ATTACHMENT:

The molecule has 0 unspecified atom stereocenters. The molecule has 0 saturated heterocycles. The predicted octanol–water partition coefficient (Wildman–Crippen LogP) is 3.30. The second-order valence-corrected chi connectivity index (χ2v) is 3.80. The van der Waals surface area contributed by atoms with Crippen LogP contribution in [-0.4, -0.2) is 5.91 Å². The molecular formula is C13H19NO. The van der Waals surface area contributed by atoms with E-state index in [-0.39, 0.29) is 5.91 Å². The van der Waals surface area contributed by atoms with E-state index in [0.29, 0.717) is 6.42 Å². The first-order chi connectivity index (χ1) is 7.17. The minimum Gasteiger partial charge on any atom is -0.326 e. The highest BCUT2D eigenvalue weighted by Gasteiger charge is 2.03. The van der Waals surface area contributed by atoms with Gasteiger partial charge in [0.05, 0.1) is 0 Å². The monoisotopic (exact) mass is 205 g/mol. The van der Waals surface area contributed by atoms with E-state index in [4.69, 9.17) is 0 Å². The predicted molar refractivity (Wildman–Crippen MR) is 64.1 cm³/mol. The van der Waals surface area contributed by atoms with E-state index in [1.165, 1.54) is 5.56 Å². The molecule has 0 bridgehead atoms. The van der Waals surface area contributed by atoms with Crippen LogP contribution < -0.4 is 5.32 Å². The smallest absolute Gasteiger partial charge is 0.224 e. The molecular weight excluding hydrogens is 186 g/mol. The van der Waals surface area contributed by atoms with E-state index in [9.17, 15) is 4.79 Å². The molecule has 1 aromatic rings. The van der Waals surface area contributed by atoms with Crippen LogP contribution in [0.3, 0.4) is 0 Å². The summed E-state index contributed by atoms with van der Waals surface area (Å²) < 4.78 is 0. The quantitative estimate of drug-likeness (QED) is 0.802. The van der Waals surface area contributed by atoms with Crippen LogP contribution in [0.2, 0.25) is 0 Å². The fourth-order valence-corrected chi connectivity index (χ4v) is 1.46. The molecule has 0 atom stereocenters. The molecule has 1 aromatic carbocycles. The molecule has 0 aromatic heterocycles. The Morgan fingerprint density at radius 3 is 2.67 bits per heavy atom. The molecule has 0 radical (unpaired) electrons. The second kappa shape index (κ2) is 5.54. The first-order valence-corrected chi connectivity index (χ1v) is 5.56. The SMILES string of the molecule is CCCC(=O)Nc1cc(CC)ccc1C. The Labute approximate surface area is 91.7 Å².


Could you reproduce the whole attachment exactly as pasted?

The molecule has 0 unspecified atom stereocenters. The molecule has 0 saturated heterocycles. The predicted octanol–water partition coefficient (Wildman–Crippen LogP) is 3.30. The second-order valence-corrected chi connectivity index (χ2v) is 3.80. The van der Waals surface area contributed by atoms with Crippen LogP contribution in [-0.4, -0.2) is 5.91 Å². The molecular formula is C13H19NO. The van der Waals surface area contributed by atoms with E-state index in [-0.39, 0.29) is 5.91 Å². The van der Waals surface area contributed by atoms with E-state index in [0.29, 0.717) is 6.42 Å². The first-order chi connectivity index (χ1) is 7.17. The minimum Gasteiger partial charge on any atom is -0.326 e. The highest BCUT2D eigenvalue weighted by Gasteiger charge is 2.03. The van der Waals surface area contributed by atoms with Gasteiger partial charge in [0.05, 0.1) is 0 Å². The monoisotopic (exact) mass is 205 g/mol. The van der Waals surface area contributed by atoms with E-state index in [4.69, 9.17) is 0 Å². The predicted molar refractivity (Wildman–Crippen MR) is 64.1 cm³/mol. The van der Waals surface area contributed by atoms with E-state index in [1.165, 1.54) is 5.56 Å². The molecule has 0 bridgehead atoms. The van der Waals surface area contributed by atoms with Crippen LogP contribution < -0.4 is 5.32 Å². The smallest absolute Gasteiger partial charge is 0.224 e. The molecular weight excluding hydrogens is 186 g/mol. The van der Waals surface area contributed by atoms with E-state index in [9.17, 15) is 4.79 Å². The molecule has 1 aromatic rings. The van der Waals surface area contributed by atoms with Crippen LogP contribution in [0.3, 0.4) is 0 Å². The summed E-state index contributed by atoms with van der Waals surface area (Å²) < 4.78 is 0. The quantitative estimate of drug-likeness (QED) is 0.802. The van der Waals surface area contributed by atoms with Crippen LogP contribution in [0.2, 0.25) is 0 Å². The fourth-order valence-corrected chi connectivity index (χ4v) is 1.46. The molecule has 0 atom stereocenters. The molecule has 1 aromatic carbocycles. The molecule has 0 aromatic heterocycles. The Morgan fingerprint density at radius 3 is 2.67 bits per heavy atom. The molecule has 0 radical (unpaired) electrons. The second kappa shape index (κ2) is 5.54. The first-order valence-corrected chi connectivity index (χ1v) is 5.56. The SMILES string of the molecule is CCCC(=O)Nc1cc(CC)ccc1C. The Labute approximate surface area is 91.7 Å².